Understanding how database transactions are handled

Introduction

If your scripts use the conn:merge{} function, you should note that a call to this function does its work in a single transaction. If it fails, the transaction is rolled back and nothing is altered in the database. This behavior can be optionally turned off if you pass in transaction=false as an argument.

The conn:execute{} function is a lower-level interface. It has no automatic support for transactions, but it provides you with more control, since you can explicitly choose whether or not to use transactions.

Warning! The conn:begin(), conn:commit() and conn:rollback() have no effect for databases that do not support transactions. Probably the most commonly used database that does not support transactions is MySQL when it used with the MyISAM database engine (the newer InnoDB engine for MySQL has transaction support).

Handling transactions explicitly with execute() [top]

When using database connection objects conn:execute does not create a transaction envelope like conn:merge, it’s left to the user’s choice on how to implement transaction support.

This is a suggested approach with Microsoft SQL Server:

   conn = db.connect{
      api=db.SQL_SERVER, 
      user='root', 
      password='password',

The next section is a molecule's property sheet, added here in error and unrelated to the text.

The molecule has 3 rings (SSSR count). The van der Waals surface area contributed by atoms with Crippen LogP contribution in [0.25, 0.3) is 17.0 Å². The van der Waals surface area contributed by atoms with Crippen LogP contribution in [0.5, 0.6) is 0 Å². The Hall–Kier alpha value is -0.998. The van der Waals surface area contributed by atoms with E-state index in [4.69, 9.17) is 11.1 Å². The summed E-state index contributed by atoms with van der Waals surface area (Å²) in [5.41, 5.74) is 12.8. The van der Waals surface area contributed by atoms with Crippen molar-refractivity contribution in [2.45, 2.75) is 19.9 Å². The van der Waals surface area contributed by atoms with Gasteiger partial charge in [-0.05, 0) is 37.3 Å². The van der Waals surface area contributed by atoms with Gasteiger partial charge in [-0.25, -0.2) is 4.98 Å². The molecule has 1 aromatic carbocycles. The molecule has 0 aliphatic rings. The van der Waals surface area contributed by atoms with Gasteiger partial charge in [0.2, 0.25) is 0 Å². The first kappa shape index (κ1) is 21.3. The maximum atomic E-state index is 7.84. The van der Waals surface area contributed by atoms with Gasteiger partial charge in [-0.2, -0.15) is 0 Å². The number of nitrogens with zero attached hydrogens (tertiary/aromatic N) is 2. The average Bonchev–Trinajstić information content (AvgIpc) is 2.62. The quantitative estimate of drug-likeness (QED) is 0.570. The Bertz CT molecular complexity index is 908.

name='test'
   }

   conn:execute{sql = 'BEGIN TRANSACTION',live = true}

   -- Do some stuff.

   if Success then
      conn:execute{sql = 'COMMIT TRANSACTION', live = true}
   else
      conn:execute{sql = 'ROLLBACK TRANSACTION', live = true}
   end

The precise details of the code will depend on what you want to do. Have a look at the retry logic example also.

See also:

Warning – conn begin(), commit() and rollback() sometimes have no effect [top]

If transactions are not supported, then conn:begin{}, conn:commit{} and conn:rollback{} have no effect. This is not regarded as an error condition, so no error is raised in the Translator. When transactions are not supported, then each individual SQL statement is committed separately. For example: A call to conn:execute{} that contains three SQL statements, will be run as three independent commands (one for each SQL statement).

Probably the most commonly used database that does not support transactions is MySQL when it used with the MyISAM database engine (the newer InnoDB engine for MySQL has transaction support).

Note: Exactly the same applies for the legacy commands db.begin{}, db.commit{} and db.rollback{}

Leave a Reply